Colectiv fire leads to tougher enforcement of fire safety laws, 40 venues shut down

Newsroom 04/12/2015 | 15:01

The Colectiv fire sparked Romania into action as the country turned its attention to the laws dealing with fire safety and their applicability, putting pressure on both the government and the Inspectorate for Emergency Situations (ISU) to take action. In the month since, close to 40 clubs, restaurants, pubs, and other such venues have been shut down in Bucharest and throughout the country, bringing to light the many shortcomings of implementing fire safety regulations, according to Mediafax. 

On the 3rd of November, when the death toll had reached 32, former Prime Minister Victor Ponta was saying in a government meeting that “we cannot leave tough measures only to the local authorities because they do not have the capacity to implement them”, referring to the lack of proper enforcing of existing fire safety laws, according to Digi24. What Ponta’s government did following the fire was to adopt an emergency decree “through which we give power directly to the ISU, not local authorities, not anyone else” to implement extreme measures, including sealing the venues, until they meet legal conditions, said Ponta at a government meeting on Nov 3rd.

From a legal point of view, law no. 170/2015, which entered into force in July 2015, already provided the inspectorate with the power to fine and shut down those public venues that do not follow fire safety regulations and endanger the lives of their occupants, according to Monitorul Oficial. The Colectiv club, however, was operating without fire safety authorization from ISU Bucharest-Ilfov at the time of the fire and it was declared by Parchetul Inaltei Curti de Casatie si Justitie that “the fire was a result of the fact that the person administering that space encouraged and permitted the access of a number of people much larger than the admissible limit of the club, given that the space did not have multiple exits in case of emergency” and also the use of pyrotechnics (fireworks) in an unsuitable indoor venue, according to Mediafax.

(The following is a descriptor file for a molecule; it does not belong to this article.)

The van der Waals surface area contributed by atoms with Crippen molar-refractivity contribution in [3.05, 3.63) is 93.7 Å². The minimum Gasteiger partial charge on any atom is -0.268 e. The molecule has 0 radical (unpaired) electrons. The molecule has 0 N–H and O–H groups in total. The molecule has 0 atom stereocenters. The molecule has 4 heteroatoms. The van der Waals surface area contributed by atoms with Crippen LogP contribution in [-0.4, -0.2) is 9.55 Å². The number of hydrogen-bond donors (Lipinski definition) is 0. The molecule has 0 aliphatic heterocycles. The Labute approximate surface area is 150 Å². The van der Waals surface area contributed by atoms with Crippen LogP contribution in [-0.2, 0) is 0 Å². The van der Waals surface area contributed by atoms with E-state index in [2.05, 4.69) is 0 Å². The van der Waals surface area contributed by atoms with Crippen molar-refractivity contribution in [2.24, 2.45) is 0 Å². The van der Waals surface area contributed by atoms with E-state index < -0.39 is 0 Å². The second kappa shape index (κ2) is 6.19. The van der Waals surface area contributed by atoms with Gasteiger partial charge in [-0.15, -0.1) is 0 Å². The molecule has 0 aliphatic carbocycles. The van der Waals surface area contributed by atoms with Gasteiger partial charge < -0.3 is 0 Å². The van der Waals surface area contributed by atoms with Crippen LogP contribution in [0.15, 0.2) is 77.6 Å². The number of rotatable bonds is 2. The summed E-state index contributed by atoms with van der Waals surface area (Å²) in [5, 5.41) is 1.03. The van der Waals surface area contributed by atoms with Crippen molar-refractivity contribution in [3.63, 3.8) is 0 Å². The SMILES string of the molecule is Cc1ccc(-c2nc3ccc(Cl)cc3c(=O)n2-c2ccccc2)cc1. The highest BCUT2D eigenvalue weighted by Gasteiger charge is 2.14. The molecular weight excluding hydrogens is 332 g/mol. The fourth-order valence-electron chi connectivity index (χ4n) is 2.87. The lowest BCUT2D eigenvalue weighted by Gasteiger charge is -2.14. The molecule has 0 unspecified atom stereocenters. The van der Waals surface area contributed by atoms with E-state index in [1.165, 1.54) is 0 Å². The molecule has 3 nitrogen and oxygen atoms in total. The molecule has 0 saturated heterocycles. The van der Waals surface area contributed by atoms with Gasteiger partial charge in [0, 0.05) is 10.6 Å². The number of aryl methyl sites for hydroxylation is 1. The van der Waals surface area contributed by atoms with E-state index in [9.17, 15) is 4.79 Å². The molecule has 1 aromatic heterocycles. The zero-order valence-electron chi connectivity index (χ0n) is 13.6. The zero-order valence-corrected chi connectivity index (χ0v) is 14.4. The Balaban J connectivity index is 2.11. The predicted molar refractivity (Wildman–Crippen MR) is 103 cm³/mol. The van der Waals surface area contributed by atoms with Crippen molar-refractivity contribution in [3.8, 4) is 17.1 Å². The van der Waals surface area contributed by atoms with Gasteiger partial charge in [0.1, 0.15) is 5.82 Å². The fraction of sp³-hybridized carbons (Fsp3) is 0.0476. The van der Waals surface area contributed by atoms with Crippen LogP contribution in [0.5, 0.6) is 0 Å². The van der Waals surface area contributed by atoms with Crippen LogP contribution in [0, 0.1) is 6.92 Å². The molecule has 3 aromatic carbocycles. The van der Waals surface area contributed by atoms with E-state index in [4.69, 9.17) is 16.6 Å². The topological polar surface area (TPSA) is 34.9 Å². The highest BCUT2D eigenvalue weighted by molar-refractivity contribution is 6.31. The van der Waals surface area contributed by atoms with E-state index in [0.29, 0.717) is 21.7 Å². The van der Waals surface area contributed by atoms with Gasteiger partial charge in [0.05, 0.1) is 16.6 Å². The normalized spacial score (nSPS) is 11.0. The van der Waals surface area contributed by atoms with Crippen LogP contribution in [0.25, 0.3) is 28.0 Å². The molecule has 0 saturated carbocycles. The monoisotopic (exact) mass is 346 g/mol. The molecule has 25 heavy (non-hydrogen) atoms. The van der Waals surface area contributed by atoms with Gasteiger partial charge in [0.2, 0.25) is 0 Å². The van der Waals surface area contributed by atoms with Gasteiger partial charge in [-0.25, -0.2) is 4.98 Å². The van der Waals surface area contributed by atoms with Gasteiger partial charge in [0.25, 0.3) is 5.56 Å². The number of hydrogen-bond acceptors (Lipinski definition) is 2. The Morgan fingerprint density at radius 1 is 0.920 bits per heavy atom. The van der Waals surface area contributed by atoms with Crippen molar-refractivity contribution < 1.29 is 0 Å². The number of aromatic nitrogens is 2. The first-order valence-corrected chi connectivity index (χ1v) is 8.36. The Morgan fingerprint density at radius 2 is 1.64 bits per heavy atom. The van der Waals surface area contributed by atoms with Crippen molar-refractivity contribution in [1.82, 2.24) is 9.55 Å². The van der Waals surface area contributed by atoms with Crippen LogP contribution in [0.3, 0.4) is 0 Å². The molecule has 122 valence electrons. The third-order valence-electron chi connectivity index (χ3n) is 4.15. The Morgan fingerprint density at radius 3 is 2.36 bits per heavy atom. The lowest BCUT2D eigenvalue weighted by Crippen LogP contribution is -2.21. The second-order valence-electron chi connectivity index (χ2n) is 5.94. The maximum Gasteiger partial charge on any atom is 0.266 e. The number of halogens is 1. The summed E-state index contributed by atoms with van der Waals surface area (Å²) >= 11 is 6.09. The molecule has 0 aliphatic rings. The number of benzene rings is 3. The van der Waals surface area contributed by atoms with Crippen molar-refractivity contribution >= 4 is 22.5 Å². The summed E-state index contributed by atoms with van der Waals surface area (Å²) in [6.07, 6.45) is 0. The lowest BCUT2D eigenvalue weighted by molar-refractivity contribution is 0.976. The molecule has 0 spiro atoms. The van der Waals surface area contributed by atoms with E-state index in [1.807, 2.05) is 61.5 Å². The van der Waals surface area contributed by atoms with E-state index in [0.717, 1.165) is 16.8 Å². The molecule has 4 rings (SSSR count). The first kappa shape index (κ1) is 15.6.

The Colectiv fire led almost immediately to fire safety checks being made by the General Inspectorate for Emergency Situations (IGSU) at a national level. Subsequently, 37 venues were shut down and sealed off from further use because “in their current state, they were endangering the safety of their clients”, reported Mediafax. Firemen and policemen conducted close to a thousand checks in clubs, bars, cinemas, and other such venues between November 9-16, and found 3,218 deficiencies, of which 432 were removed during checks, according to statements made by IGSU for Mediafax. The total amount of fines given out during the checks amounts to more than RON 8.5 million (EUR 1.9 million), reported the same source.

Following the checks done by firemen, buildings considered national monuments, such as the Peles Castles, Ateneul Roman, and the main building of the National Museum of Contemporary Art, were found to be operating without fire safety authorization, stated Mediafax. Furthermore, a few days after the Colectiv fire, the interim Prime Minister at the time, Sorin Campeanu, former Minister of Education, had stated that “93 percent of Romanian schools are operating without the ISU notice”, according to Mediafax.

Andreea Tint

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